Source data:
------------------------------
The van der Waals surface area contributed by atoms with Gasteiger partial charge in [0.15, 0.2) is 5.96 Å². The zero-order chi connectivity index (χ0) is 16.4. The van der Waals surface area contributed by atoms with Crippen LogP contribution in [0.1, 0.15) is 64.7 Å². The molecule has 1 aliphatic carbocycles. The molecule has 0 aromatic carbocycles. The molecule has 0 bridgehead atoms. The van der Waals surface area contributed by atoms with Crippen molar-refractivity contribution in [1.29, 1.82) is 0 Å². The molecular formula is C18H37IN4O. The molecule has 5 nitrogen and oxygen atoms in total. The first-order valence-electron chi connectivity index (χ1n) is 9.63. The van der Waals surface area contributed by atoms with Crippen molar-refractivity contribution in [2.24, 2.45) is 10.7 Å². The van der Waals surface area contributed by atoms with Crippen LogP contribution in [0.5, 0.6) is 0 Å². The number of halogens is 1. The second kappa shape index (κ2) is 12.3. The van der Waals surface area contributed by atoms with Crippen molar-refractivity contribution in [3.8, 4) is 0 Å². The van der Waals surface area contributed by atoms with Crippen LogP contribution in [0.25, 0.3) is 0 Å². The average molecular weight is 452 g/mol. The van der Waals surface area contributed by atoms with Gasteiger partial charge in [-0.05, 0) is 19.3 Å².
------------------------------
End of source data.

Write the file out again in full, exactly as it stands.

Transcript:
The van der Waals surface area contributed by atoms with Gasteiger partial charge in [0.15, 0.2) is 5.96 Å². The zero-order chi connectivity index (χ0) is 16.4. The van der Waals surface area contributed by atoms with Crippen LogP contribution in [0.1, 0.15) is 64.7 Å². The molecule has 1 aliphatic carbocycles. The molecule has 0 aromatic carbocycles. The molecule has 0 bridgehead atoms. The van der Waals surface area contributed by atoms with Crippen molar-refractivity contribution in [1.29, 1.82) is 0 Å². The molecular formula is C18H37IN4O. The molecule has 5 nitrogen and oxygen atoms in total. The first-order valence-electron chi connectivity index (χ1n) is 9.63. The van der Waals surface area contributed by atoms with Crippen molar-refractivity contribution in [2.24, 2.45) is 10.7 Å². The van der Waals surface area contributed by atoms with Crippen LogP contribution in [0.5, 0.6) is 0 Å². The number of halogens is 1. The second kappa shape index (κ2) is 12.3. The van der Waals surface area contributed by atoms with Crippen molar-refractivity contribution in [3.8, 4) is 0 Å². The van der Waals surface area contributed by atoms with Crippen LogP contribution in [0.25, 0.3) is 0 Å². The average molecular weight is 452 g/mol. The van der Waals surface area contributed by atoms with Gasteiger partial charge in [-0.05, 0) is 19.3 Å².